Top Wine Regions in the World
The search for the best wines in the world seems never-ending as wine regions constantly grow and evolve.
When it comes to the best wine regions in the world, a select few continue to stand out.
In this blog, we're exploring some of the most famous wine regions and what sets them apart so you can know which ones to travel to for a prime wine-tasting experience.
Most Famous Regions
While these regions are top contributors of global wine, France, Italy, Spain, and the United States alone produce most of the world's supply. In no particular order, here are the world's top twelve wine regions according to our list.
With a rich wine history dating back a millennium, France remains the world's number one wine-producing region. However, the grape varieties they produce have decreased over the last several years. Historic regions like Loire Valley, Champagne, Burgundy, Rhone Valley, and Bordeaux produce several wines that meet the country's highest classification level, Grand Cru. With distinguished Bordeaux blends, rich Cabernet Sauvignon, GSM Blends, and some of the finest sparkling wines, it's no wonder why France is a top destination for devoted wine lovers.
Italy may be second on our list as one of the most prolific manufacturers of Old World wines, but this country stands at the helm regarding wine production. With famous regions like Piedmont, Tuscany, and Sicily at the forefront, Italy is known for original grape varieties like Sangiovese and Nebbiolo. If you choose to visit, don't pass up the chance to sip authentic Prosecco and Tuscan blends.
3. South Africa
Like Italy, South Africa is home to its original grape varietal, Pinotage, a cross between Pinot Noir and Cinsault. A few of this country's most notable regions include the Coastal Region, Cape South Coast, and Klein Karoo, where juicy red wines like Cabernet Sauvignon, Syrah, Merlot, and Malbec are produced. The top white wines here include Chardonnay, Sauvignon Blanc, and Chenin Blanc.
While Malbec wine may have originated in France, Argentina has claimed the grape as a flagship varietal, producing over 75% of the world's Malbec. The Mendoza wine region alone produces over 80% of the country's total wine. Malbec may reign supreme here, but be sure to try the Cabernet Sauvignon and Chardonnay here as well.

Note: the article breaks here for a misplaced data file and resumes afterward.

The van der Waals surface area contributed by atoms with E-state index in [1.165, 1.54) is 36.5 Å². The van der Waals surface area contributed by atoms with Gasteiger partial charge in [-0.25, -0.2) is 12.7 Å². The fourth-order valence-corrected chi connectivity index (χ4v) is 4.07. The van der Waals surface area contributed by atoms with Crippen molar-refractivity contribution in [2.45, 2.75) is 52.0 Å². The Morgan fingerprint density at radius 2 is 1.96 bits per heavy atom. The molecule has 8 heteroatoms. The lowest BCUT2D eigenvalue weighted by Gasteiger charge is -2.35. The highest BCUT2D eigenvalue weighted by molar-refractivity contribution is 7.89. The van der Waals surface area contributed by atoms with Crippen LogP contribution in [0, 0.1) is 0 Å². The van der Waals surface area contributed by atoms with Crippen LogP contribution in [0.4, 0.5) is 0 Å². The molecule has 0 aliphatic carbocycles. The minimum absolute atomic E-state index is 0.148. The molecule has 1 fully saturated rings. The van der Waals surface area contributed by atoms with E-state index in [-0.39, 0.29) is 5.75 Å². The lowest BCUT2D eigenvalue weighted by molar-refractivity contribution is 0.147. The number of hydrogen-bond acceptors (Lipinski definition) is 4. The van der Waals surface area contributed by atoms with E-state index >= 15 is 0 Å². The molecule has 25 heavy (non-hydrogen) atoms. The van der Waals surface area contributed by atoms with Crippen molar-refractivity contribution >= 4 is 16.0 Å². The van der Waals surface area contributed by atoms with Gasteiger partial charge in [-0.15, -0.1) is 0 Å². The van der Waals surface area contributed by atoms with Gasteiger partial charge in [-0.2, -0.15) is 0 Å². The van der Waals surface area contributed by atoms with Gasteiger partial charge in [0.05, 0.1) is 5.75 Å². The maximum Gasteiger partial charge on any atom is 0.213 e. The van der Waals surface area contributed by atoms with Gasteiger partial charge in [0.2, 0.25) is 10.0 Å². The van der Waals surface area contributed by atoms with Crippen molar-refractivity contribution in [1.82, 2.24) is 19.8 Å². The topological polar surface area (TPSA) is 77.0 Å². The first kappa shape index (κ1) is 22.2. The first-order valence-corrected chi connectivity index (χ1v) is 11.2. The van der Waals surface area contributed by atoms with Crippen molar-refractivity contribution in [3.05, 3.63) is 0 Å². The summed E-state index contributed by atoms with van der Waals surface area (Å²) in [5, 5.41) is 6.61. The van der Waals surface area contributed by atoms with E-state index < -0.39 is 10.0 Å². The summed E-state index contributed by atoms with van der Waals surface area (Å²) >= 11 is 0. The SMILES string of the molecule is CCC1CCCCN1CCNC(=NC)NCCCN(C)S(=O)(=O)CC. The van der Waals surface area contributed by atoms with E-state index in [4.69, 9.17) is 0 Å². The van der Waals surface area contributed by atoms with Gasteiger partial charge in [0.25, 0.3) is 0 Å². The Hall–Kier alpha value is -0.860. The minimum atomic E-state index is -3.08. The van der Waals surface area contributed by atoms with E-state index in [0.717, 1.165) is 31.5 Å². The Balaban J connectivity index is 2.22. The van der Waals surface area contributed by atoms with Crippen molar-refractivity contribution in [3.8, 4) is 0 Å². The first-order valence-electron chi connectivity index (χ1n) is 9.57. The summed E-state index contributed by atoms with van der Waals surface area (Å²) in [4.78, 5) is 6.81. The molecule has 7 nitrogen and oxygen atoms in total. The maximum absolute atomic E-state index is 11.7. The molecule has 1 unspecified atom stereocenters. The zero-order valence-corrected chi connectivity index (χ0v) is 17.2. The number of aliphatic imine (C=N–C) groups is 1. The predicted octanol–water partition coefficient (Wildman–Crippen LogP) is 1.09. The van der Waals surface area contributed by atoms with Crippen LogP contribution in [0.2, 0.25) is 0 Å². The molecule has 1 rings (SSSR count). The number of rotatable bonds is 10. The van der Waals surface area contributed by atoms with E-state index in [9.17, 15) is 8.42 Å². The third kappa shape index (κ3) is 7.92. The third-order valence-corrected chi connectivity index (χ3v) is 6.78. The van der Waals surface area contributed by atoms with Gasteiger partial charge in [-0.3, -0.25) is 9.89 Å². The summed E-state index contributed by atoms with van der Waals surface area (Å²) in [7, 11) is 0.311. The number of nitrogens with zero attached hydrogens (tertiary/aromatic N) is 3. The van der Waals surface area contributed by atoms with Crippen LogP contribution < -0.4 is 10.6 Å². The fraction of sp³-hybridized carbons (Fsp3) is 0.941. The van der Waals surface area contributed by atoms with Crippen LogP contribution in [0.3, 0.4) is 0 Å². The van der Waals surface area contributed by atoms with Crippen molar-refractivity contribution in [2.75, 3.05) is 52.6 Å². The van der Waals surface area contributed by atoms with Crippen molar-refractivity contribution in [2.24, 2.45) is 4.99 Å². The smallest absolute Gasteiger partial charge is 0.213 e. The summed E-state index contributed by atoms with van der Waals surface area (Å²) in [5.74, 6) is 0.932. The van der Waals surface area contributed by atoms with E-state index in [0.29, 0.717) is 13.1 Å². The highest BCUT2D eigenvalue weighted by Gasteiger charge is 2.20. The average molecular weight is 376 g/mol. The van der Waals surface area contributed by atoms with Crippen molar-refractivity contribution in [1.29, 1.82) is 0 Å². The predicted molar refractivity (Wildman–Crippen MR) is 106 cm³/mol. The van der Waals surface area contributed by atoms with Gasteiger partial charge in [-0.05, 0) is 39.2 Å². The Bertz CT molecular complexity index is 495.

5. United States
With wine leaders like Napa Valley, it is no surprise that California produces almost 90% of total wine in the United States. The U.S. is most known for producing fabulous favorite wines like Cabernet Sauvignon and Chardonnay. Washington, New York, Pennsylvania, and Oregon are a few other states specializing in excellent winemaking. However, California is ideal as it is flexible in producing both cool climate and warm climate wines, thanks to its Mediterranean climate and breezy Pacific Coast.
Spain may produce less total wine per year than other countries, but that doesn't infringe on the country's reputation for making supreme quality wines. Major grape varieties in Spain include Tempranillo, Airen, and Grenache. Regarding white grapes, Albarino and Verdejo are prevalent in the northwest. The top region in Spain to look for is Rioja, which produces vibrant red wines of the same name.
Portugal boasts a pleasant maritime climate and diverse terroir, offering lots of potential for wine growers. This country's most famous region is the Douro Valley, prolific for being the first and top producer of the fortified, brandy-infused wine, Port.
The Barossa Valley is Australia's most famous wine region, with over 80 wine cellars. If you need help deciding what to sample in a tasting room Down Under, remember that Australia is focused on warm climate reds like Syrah and Cabernet Sauvignon.
With its top regions along the Rhine River, wine grapes experience diverse soil, from loose and sandy to harder and more mineral-like. Regarding regions, the Mosel region is perhaps the most famous and well-known for producing white wines from dry to sweet. Riesling wine is the most prolific here.
Thanks to the Andes River and strong breezes from Chile's coast, many different types of grape varietals thrive here. In the late 19th century, Chile was safe from the Phylloxera epidemic that plagued many Old World vineyards due to its isolated location. Near the Capital of Santiago lies the Maipo Valley, the birthplace of the country's wine production. Chile's signature wine grape remains Carménère, originally from Bordeaux, France. Other major grape varieties include Cabernet Sauvignon, Merlot, Chardonnay, and Sauvignon Blanc.
11. New Zealand
Surrounded by water, New Zealand's terroir is excellent for growing just about any grape varietal. Marlborough is the country's largest wine region, producing most of the island's major wines. Light-bodied reds like Pinot Noir and delicate, dry whites like Sauvignon Blanc and Riesling are top choice wines in New Zealand.
Lastly, China is the fourth largest wine consumer in the world. With twelve major wine regions, its largest and most famous region is Xinjiang. Like a few other countries mentioned, Cabernet Sauvignon reigns king in China, although Merlot, Carménère, and Marselan are also primary grapes in Chinese wine production.
There's More to Explore
From Mendoza, Argentina, to Tuscany, to Napa, to Bordeaux, you can never exhaust your wine region experience as there are just so many to explore.
Indulge your love for wine by visiting the Wine Insider's Blog.